A Sales Management Process to Help You Win the World Series (Sort of)

Posted by Jeff Hendricks on Wed, Oct 21, 2015
Jeff Hendricks
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No matter the profession, the main objective for all frontline managers should be to play a direct role in the unlimited growth and success of their organization. So when the Chicago Cubs’ General Manager hired Joe Maddon last November, the GM’s expectations for the 2015 season were simple – Maddon must manage any challenges that lie ahead so the Cubs can win their first World Series in 107 years.Maddon has created 5 stages of player development, used to push his team members through the end of the year based on their current skill and mindsets. Why couldn’t a sales manager do the same? I’ve broken down the five steps as they apply to a sales management process below – any given rep could be in any of these stages as your team begins to push through Q4. Find out how to allocate resources, plan your coaching, and get the most out of your team like the pros do.

Stage 1: I’m Happy to Be Here.

For any sales manager onboarding a new hire, KPIs have to be in place to assess their ramp up. Time-to-revenue (TTR) is a strong indicator of performance for a new salesperson – and it requires the right type of training. Most sales managers are dealing with new hires that are green to the industry or recent college grads. These “players” are happy to have the job, and want training – it is important for managers to make sure they take advantage of this stage and get them the resources they need so they reach TTR benchmarks.

Even though the average age of Maddon’s starting lineup is 25.5 years old (ESPN.com has the average age per team as 28.2 years old), he quickly gathered the best resources to prepare his young club. They finished the regular season with the third best record in the league and earned a spot in the playoffs.

Stage2: Survival Mode.

No matter how long someone on your team has been on the job – no one gets to escape Q4. The members of your team who aren’t quite “new” but haven’t been through this time of year before often wind up in “survival mode.” These team members tend to sweat the small stuff, worry about every single deal, and overthink their processes. For sales managers, this time of year can be a disaster if they aren’t aware of what their teams could be doing.

The Cubs’ season came down to one game for a shot at the playoffs. The team was in complete survival mode – one chance to make things work. Maddon became aware of the team’s needs and relied on the training they had previously received and constant reinforcement to win that game and advance.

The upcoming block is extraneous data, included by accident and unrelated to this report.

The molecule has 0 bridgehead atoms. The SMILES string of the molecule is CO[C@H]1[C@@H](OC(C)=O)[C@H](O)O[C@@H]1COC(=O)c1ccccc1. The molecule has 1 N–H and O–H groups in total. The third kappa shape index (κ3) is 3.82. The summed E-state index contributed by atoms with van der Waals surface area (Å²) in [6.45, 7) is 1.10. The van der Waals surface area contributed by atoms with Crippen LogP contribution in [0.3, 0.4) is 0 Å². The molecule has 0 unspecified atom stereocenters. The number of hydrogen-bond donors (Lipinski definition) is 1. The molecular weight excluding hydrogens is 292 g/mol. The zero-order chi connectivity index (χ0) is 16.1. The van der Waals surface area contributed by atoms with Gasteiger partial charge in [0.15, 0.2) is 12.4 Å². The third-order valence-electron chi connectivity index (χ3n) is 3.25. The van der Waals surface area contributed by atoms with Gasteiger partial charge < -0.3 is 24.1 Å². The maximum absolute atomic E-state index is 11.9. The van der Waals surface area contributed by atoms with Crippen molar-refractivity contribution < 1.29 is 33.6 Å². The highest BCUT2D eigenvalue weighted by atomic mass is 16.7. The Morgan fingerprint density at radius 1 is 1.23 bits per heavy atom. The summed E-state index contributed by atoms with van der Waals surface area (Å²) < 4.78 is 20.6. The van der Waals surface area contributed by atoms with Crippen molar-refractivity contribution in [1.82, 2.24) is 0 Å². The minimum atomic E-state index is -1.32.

Stage 3: I Can Do This. I Belong.

A lot of managers may think that this is the stage where they can start to breathe easy. Sales reps have gained the skills they need – conducting pre-call research, asking the right questions, listening to their prospects’ needs – and have built a solid sales funnel. However, this stage requires a delicate balance of independence and supervision. Sales managers no longer have to hold their reps’ hands, but still need to reinforce the right behaviors.

Last week, the Cubs had one of their toughest matchups yet. Most of Maddon’s lineup had an average age of 24.6 years old- but, he was confident they were prepared. They proved him right – each of them hit a homerun, setting an all-time playoff game record as a team with 6 homeruns. Needless to say, they won the game.

Stage 4: I want to make as much money as possible.

As your team members leave stage three, their confidence will continue to grow. They will no longer be concerned with keeping their job, or impressing their manager – all they will care about is their next paycheck. This can be challenging for a manager who is dealing with big personalities and egos – but beneficial for a manager who has a team full of people sprinting to hit goals by the end of the year. A lot of sales managers may think stage four is as high as a “player” can get, and miss out on an opportunity to crucially effect their team’s development.

The Cubs are quickly advancing through the playoffs and gaining national attention. They are now on every baseball fans’ radar. The young ball players know that they will be given contract extensions because of their recent success – which, of course, means more money. For Maddon – he needs to keep his players focused on the activities and inputs that allow them to win games.

Stage 5: All I want to do is win.

Though it seems similar to step four – this final stage is the sales rep “Nirvana.” They are intrinsically motivated by more than money, more than fear, more than stress – for these sales reps, they just want to win. During Q4 you will find these members not only pushing themselves, but those around them. Egos have been put aside, heads are down, and they aren’t worried about end-of-year pressure – they thrive off of it. As a manager, these reps are not just your high performers, they are your allies.

This time next year, Maddon’s players may reach stage 5. But for such a young team, many haven’t had the chance to develop yet. They know what it’s like to want to win, but not what is like to need to win. For Maddon, this season, and this series, are crucial to building a team that won’t win just this year, but for years to come.

Player development doesn’t happen all at once – it happens through consistent coaching, reinforcement, and awareness of individual needs as they make up a whole. Take time this Q4 to reflect on your sales management process and ask yourself – where are my team members? Which stage are they in? And what will it take from each of them to finish this year strong?

Coach your way to better sales performance.


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Topics: Team Performance